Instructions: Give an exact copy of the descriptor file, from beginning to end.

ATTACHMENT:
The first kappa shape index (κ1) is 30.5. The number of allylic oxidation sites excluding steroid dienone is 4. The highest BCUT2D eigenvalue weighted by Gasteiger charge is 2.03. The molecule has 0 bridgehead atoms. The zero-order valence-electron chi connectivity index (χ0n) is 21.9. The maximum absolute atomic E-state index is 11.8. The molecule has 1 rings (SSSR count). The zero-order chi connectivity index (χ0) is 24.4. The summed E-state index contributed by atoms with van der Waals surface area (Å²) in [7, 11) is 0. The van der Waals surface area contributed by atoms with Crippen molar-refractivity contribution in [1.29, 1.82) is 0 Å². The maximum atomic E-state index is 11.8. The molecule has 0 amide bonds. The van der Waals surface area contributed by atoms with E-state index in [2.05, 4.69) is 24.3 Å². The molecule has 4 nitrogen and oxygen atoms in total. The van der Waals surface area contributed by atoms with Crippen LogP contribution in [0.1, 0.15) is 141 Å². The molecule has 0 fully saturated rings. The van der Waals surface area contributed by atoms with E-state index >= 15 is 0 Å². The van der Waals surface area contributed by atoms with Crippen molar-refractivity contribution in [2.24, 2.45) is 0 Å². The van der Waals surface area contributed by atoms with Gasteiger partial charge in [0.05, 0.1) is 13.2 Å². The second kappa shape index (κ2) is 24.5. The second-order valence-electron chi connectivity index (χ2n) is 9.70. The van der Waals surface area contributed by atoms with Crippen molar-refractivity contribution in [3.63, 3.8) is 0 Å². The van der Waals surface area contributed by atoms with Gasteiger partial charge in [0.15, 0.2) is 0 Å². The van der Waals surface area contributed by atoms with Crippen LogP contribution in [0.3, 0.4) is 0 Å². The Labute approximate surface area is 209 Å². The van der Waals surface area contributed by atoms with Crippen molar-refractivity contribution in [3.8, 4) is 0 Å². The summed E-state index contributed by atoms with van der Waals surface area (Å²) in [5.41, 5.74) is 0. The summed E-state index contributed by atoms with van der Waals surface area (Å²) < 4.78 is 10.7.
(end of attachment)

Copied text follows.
The first kappa shape index (κ1) is 30.5. The number of allylic oxidation sites excluding steroid dienone is 4. The highest BCUT2D eigenvalue weighted by Gasteiger charge is 2.03. The molecule has 0 bridgehead atoms. The zero-order valence-electron chi connectivity index (χ0n) is 21.9. The maximum absolute atomic E-state index is 11.8. The molecule has 1 rings (SSSR count). The zero-order chi connectivity index (χ0) is 24.4. The summed E-state index contributed by atoms with van der Waals surface area (Å²) in [7, 11) is 0. The van der Waals surface area contributed by atoms with Crippen molar-refractivity contribution in [1.29, 1.82) is 0 Å². The maximum atomic E-state index is 11.8. The molecule has 0 amide bonds. The van der Waals surface area contributed by atoms with E-state index in [2.05, 4.69) is 24.3 Å². The molecule has 4 nitrogen and oxygen atoms in total. The van der Waals surface area contributed by atoms with Crippen LogP contribution in [0.1, 0.15) is 141 Å². The molecule has 0 fully saturated rings. The van der Waals surface area contributed by atoms with E-state index >= 15 is 0 Å². The van der Waals surface area contributed by atoms with Crippen molar-refractivity contribution in [2.24, 2.45) is 0 Å². The van der Waals surface area contributed by atoms with Gasteiger partial charge in [0.05, 0.1) is 13.2 Å². The second kappa shape index (κ2) is 24.5. The second-order valence-electron chi connectivity index (χ2n) is 9.70. The van der Waals surface area contributed by atoms with Crippen molar-refractivity contribution in [3.63, 3.8) is 0 Å². The van der Waals surface area contributed by atoms with Gasteiger partial charge in [0.15, 0.2) is 0 Å². The van der Waals surface area contributed by atoms with Crippen LogP contribution in [0.3, 0.4) is 0 Å². The Labute approximate surface area is 209 Å². The van der Waals surface area contributed by atoms with Crippen molar-refractivity contribution in [3.8, 4) is 0 Å². The summed E-state index contributed by atoms with van der Waals surface area (Å²) in [5.41, 5.74) is 0. The summed E-state index contributed by atoms with van der Waals surface area (Å²) < 4.78 is 10.7.